Rob Font may have been fighting in his home state of Massachusetts when he faced Andre Soukhamthath in April of 2011, but you wouldn’t have guessed it by the amount of people that showed up to cheer on his Rhode Island-based opponent in their amateur bout at the Holiday Inn Grand Ballroom in Mansfield.
“He had a huge following and the kid would sell a ridiculous amount of tickets,” Font said of Soukhamthath. “I was the underdog and I wasn’t even supposed to be in this type of fight and it was nuts. He had these shirts made up, and it was just a sea of red when I walked out. Everybody in there was for him.”
The 23-year-old Font, 1-1 as an amateur at the time, was going to be a pro by the end of the year, but it was situations like this that introduced him to the wild wild west of prizefighting.
“I had maybe six people there, and there were at least 150 to 200 of his fans,” he laughs. “It was ridiculous.”
But he won anyway, taking a decision victory over the crowd favorite. On Saturday, a little over five years later, he will be in a similar situation when he faces John Lineker in Curitiba, Brazil. And though it’s on a much larger scale when he plays the “bad guy” against the local hero in a UFC show in a soccer stadium, he has an idea of what the lay of the land will be.
“It’s going to be insane,” Font said. “Fortunately, I don’t speak Portuguese, so I won’t know exactly what they’re saying, so that’s a plus. (Laughs) But it’s definitely going to be rowdy and a crazy crowd.
"I think I thrive on stuff like that. I like to prove everybody wrong, and I’ll feed off the energy of everybody booing me and knowing that I do believe that towards the end, they’ll be like ‘Wow, this kid can fight.’ Brazilian fans are definitely hardcore fight fans, so they appreciate fighters, and I’m a fighter through and through. I can’t get wait to get out there.”
Font has good reason to be excited. Unbeaten since 2012, the North Reading product has won both of his UFC fights by knockout over George Roop and Joey Gomez, and considering that he’s fighting an opponent nicknamed “Hands of Stone,” these bantamweights have the potential to steal the show from the host of stars on the UFC 198 card.
Yet on a more personal level, it’s an opportunity for Font to make a statement and make a move into the top 15.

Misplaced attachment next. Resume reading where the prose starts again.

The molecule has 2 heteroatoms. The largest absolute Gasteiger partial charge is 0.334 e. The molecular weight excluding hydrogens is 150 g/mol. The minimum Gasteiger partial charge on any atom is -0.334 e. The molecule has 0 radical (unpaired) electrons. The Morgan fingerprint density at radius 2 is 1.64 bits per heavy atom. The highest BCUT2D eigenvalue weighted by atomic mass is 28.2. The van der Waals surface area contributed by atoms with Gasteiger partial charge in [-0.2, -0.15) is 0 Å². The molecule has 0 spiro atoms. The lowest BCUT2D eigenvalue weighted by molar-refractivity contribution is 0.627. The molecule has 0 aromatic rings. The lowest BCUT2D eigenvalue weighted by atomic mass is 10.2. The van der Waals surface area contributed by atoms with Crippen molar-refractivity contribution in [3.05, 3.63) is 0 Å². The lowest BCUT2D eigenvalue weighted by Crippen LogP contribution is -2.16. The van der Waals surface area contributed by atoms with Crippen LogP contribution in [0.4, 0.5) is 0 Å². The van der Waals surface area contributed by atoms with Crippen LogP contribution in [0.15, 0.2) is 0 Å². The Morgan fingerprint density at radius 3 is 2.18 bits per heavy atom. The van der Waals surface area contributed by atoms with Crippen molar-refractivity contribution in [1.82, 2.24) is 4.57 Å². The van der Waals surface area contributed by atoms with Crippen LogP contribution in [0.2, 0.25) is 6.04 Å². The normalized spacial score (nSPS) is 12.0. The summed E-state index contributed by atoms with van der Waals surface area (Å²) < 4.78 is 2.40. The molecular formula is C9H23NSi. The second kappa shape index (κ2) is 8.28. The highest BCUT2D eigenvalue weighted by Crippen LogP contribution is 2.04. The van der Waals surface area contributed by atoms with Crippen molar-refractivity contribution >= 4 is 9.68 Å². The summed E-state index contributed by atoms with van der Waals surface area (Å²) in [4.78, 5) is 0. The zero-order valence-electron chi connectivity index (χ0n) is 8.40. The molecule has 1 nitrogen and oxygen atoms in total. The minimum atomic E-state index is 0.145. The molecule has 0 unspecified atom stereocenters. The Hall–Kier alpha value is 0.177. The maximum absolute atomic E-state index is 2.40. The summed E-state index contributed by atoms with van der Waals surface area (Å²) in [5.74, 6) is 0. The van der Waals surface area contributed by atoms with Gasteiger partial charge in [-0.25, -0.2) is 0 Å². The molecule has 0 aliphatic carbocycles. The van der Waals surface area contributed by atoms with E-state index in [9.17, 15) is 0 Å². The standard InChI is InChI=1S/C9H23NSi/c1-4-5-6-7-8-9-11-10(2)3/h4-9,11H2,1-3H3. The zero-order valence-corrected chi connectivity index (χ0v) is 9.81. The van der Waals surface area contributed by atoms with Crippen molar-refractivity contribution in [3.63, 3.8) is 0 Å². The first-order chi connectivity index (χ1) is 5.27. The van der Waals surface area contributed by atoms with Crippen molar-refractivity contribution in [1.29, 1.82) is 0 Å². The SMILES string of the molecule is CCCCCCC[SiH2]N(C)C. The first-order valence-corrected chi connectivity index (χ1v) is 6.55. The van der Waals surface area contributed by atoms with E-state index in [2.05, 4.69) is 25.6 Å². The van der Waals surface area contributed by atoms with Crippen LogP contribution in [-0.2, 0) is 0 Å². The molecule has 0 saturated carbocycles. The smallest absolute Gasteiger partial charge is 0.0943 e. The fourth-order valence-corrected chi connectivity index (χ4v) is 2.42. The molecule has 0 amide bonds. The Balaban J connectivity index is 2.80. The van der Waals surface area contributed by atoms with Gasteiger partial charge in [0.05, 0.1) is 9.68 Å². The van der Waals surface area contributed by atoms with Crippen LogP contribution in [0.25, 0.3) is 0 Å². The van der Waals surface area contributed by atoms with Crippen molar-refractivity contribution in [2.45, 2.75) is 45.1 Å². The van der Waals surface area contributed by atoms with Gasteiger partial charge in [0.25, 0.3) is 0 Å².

“This is a fight that I think is perfect for me at this time,” he said. “It puts my name in the conversation with Cody Garbrandt, Thomas Almeida, TJ Dillashaw and all those guys. So this fight, maybe two more, and I can be in that top five, number one contender conversation. So this is definitely a huge fight and a huge opportunity for me. There are a lot of eyes on this fight, so it’s my time to shine.”
And the funny thing is, despite not having the Octagon experience of some of his more-celebrated peers on the roster, with his style, there are seemingly endless matchups that could produce fireworks in the division. That’s a good place to be in, and he knows it.
“It’s a Who’s Who right now,” he says of the 135-pound weight class. “We’ve got some established guys like (John) Dodson, TJ, (Dominick) Cruz, (Urijah) Faber, guys like Bryan Caraway, and then you’ve got the younger guys like (Aljamain) Sterling, Almeida, Garbrandt, Jimmie Rivera. There’s a lot of big fights and exciting fights in this division. So it’s definitely interesting to see how it plays out. But I feel like I match up well with everybody in the division and I’m constantly doing my homework on everybody. My job is to get out there and get more experience, get my name out there a little bit more and I’ll be ready for any fight.”
He even plans on a trip to Las Vegas at the end of the month to check out the highly-anticipated Almeida vs. Garbrandt bout.
“I just to watch it live and enjoy the show,” he said. “I’m watching first as a fan and then getting together with my team and we’re breaking guys down.”
So no jumping into the Octagon after the bout to call out the winner?
“Nah, I’m not gonna pull off that WWE stuff,” he laughs. “I’m a respectful guy. That’s their time to shine and I’m gonna let them do their thing.”
First, Rob Font gets to do his thing on Saturday. Is he satisfied that his night in Mansfield in 2011 has him prepared for the Curitiba crowd?
“I know this is going to be that times a hundred, but I’m definitely ready for it.”